After accidentally arriving upon an old out-of-the-way church located in some wooded area just off the highway, Susan and her paranormal enthusiast friend Barry (Jim Seward) decide it would be the perfect staging ground for a hunt. Susan's husband, Mark (Scott Naumann), isn't nearly as enthused about the idea of spirit tracking, thinking it all a bunch of nonsense, but he agrees to wait in the car for Barry and his wife as they do their thing. Fairly uneventful on the surface, the ghost hunting session ends with Susan being called away to deal with her deathly ill mother. Barry stays behind to gather the equipment and that's when he realizes, fatally, that the church is more than just an empty building. Oh, no. Yes, as it turns out the abandoned church was actually a recreational area for a trio of long deceased (I think?) Satanists who linger on in the form of a demonic cloud/mist (cue from memory that scene from "Night of The Demons"; "Demons never existed in human form. They're pure evil. They're demons.") So, okay, maybe they aren't demons but they want to be. Regardless, it's clear that whatever these things are, they're really keen on freeing themselves from their spirit realm prison, and they see Susan as a means to achieve that end. It never specifically clarifies how that works but, hey, who cares? It works to move the story into its next phase.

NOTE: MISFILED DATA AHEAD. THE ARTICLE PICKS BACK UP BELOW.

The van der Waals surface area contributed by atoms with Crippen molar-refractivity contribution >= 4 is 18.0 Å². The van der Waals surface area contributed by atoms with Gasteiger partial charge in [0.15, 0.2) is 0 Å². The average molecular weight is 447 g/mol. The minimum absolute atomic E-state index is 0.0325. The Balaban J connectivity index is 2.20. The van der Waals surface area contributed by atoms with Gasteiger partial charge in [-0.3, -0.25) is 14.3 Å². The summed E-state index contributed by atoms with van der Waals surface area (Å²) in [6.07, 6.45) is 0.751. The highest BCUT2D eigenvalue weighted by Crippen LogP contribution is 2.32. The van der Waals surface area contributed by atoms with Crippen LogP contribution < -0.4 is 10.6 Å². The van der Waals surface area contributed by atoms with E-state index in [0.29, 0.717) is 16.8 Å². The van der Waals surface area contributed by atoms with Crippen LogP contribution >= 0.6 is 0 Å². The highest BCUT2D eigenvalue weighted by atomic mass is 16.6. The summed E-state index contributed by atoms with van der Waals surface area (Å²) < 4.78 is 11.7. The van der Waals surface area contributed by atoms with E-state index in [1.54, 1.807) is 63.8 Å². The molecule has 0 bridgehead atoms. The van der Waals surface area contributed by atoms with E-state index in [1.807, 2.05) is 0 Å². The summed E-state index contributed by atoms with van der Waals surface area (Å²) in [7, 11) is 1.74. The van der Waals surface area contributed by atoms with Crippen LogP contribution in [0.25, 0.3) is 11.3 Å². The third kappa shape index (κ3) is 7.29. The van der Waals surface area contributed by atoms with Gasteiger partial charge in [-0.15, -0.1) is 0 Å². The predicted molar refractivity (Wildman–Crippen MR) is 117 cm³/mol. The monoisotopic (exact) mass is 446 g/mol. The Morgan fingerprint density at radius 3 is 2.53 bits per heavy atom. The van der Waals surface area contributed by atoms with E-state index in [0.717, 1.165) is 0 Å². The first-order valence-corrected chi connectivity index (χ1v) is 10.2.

The black mist follows Susan back to her suburban home where it begins to wreak havoc on her (and her kin) in all sorts of devious (and strangely sexy) ways. Literally only weeks from death, Susan's Mom (Patti Flaherty), is the first to see the shadowy beings hovering about her room but the daughter just chalks it up to her medication, well, that is she plays back the recording Barry and her made at the church. Ominous-sounding voices erupt onto the audio where previously nothing was heard, threatening in no uncertain terms to... dun dun dun... kill her. Yessir, it's enough to make Susan want to reach out to the local church for help, and she does. Sadly, these demons don't play fair. They apparently can take on the form of people Susan knows (namely a helpful Priest, insurance agent or even Susan's family members). Susan's sister, Kathy (Amelia Foster), finds herself the victim of form manipulation as Barry complains that she came on to him in the basement. Too bad she was gone most of the day. Oh, and she's been having problems of her own, namely with a pesky too-friendly python who just wants to cuddle up with her as she catches some zzzz's. Eventually things begin to spin out of control for the Logan's and, thankfully, Carney resists the temptation to pull his punches as the film draws to a close. The typically melancholy climaxes that usually result from movies where good faces off against evil, doesn't factor in here. Not this time. And what a pleasent surprise too.